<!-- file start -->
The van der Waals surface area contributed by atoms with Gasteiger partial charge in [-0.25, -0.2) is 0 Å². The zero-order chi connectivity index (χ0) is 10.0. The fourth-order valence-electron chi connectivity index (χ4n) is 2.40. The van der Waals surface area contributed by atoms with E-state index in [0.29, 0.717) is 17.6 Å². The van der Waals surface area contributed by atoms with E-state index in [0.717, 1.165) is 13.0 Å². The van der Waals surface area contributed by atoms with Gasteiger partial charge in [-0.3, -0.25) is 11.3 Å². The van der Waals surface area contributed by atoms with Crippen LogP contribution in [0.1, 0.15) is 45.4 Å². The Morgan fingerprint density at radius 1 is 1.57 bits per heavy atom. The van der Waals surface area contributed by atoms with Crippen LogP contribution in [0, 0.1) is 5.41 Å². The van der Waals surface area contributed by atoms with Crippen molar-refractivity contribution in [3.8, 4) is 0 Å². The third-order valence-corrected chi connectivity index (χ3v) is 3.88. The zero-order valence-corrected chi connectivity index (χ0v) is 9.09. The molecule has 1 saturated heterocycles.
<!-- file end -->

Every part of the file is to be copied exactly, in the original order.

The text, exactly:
The van der Waals surface area contributed by atoms with Gasteiger partial charge in [-0.25, -0.2) is 0 Å². The zero-order chi connectivity index (χ0) is 10.0. The fourth-order valence-electron chi connectivity index (χ4n) is 2.40. The van der Waals surface area contributed by atoms with E-state index in [0.29, 0.717) is 17.6 Å². The van der Waals surface area contributed by atoms with E-state index in [0.717, 1.165) is 13.0 Å². The van der Waals surface area contributed by atoms with Gasteiger partial charge in [-0.3, -0.25) is 11.3 Å². The van der Waals surface area contributed by atoms with Crippen LogP contribution in [0.1, 0.15) is 45.4 Å². The Morgan fingerprint density at radius 1 is 1.57 bits per heavy atom. The van der Waals surface area contributed by atoms with Crippen LogP contribution in [0, 0.1) is 5.41 Å². The van der Waals surface area contributed by atoms with Crippen molar-refractivity contribution in [3.8, 4) is 0 Å². The third-order valence-corrected chi connectivity index (χ3v) is 3.88. The zero-order valence-corrected chi connectivity index (χ0v) is 9.09. The molecule has 1 saturated heterocycles.